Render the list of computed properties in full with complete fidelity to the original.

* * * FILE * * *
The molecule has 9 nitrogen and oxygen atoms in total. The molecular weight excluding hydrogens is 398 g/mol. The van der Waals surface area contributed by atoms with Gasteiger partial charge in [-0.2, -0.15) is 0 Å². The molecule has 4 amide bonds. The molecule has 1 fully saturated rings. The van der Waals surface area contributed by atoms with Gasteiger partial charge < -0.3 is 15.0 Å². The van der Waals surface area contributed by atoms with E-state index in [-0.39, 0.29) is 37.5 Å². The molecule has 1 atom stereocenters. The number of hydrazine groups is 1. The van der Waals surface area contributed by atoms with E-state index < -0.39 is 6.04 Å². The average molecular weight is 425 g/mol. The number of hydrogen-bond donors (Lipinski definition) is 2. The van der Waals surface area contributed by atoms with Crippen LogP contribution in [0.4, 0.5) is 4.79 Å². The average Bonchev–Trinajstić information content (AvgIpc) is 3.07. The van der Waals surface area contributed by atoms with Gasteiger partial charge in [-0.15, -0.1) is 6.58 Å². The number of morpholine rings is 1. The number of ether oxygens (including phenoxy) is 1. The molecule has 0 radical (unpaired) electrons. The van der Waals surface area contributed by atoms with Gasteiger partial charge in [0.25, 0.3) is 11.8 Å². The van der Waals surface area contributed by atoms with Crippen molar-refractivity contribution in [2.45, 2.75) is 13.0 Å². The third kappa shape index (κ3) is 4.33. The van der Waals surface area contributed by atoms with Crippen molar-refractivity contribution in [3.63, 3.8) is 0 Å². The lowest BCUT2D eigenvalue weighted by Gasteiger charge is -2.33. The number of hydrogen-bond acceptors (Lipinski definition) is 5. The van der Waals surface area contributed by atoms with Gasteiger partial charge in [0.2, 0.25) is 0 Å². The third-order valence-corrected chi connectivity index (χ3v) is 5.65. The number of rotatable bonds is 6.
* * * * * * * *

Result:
The molecule has 9 nitrogen and oxygen atoms in total. The molecular weight excluding hydrogens is 398 g/mol. The van der Waals surface area contributed by atoms with Gasteiger partial charge in [-0.2, -0.15) is 0 Å². The molecule has 4 amide bonds. The molecule has 1 fully saturated rings. The van der Waals surface area contributed by atoms with Gasteiger partial charge < -0.3 is 15.0 Å². The van der Waals surface area contributed by atoms with E-state index in [-0.39, 0.29) is 37.5 Å². The molecule has 1 atom stereocenters. The number of hydrazine groups is 1. The van der Waals surface area contributed by atoms with E-state index < -0.39 is 6.04 Å². The average molecular weight is 425 g/mol. The number of hydrogen-bond donors (Lipinski definition) is 2. The van der Waals surface area contributed by atoms with Crippen LogP contribution in [0.4, 0.5) is 4.79 Å². The average Bonchev–Trinajstić information content (AvgIpc) is 3.07. The van der Waals surface area contributed by atoms with Gasteiger partial charge in [-0.15, -0.1) is 6.58 Å². The number of morpholine rings is 1. The number of ether oxygens (including phenoxy) is 1. The molecule has 0 radical (unpaired) electrons. The van der Waals surface area contributed by atoms with Gasteiger partial charge in [0.25, 0.3) is 11.8 Å². The van der Waals surface area contributed by atoms with Crippen molar-refractivity contribution in [2.45, 2.75) is 13.0 Å². The third kappa shape index (κ3) is 4.33. The van der Waals surface area contributed by atoms with Crippen molar-refractivity contribution in [3.63, 3.8) is 0 Å². The lowest BCUT2D eigenvalue weighted by Gasteiger charge is -2.33. The number of hydrogen-bond acceptors (Lipinski definition) is 5. The van der Waals surface area contributed by atoms with Gasteiger partial charge in [0.2, 0.25) is 0 Å². The third-order valence-corrected chi connectivity index (χ3v) is 5.65. The number of rotatable bonds is 6.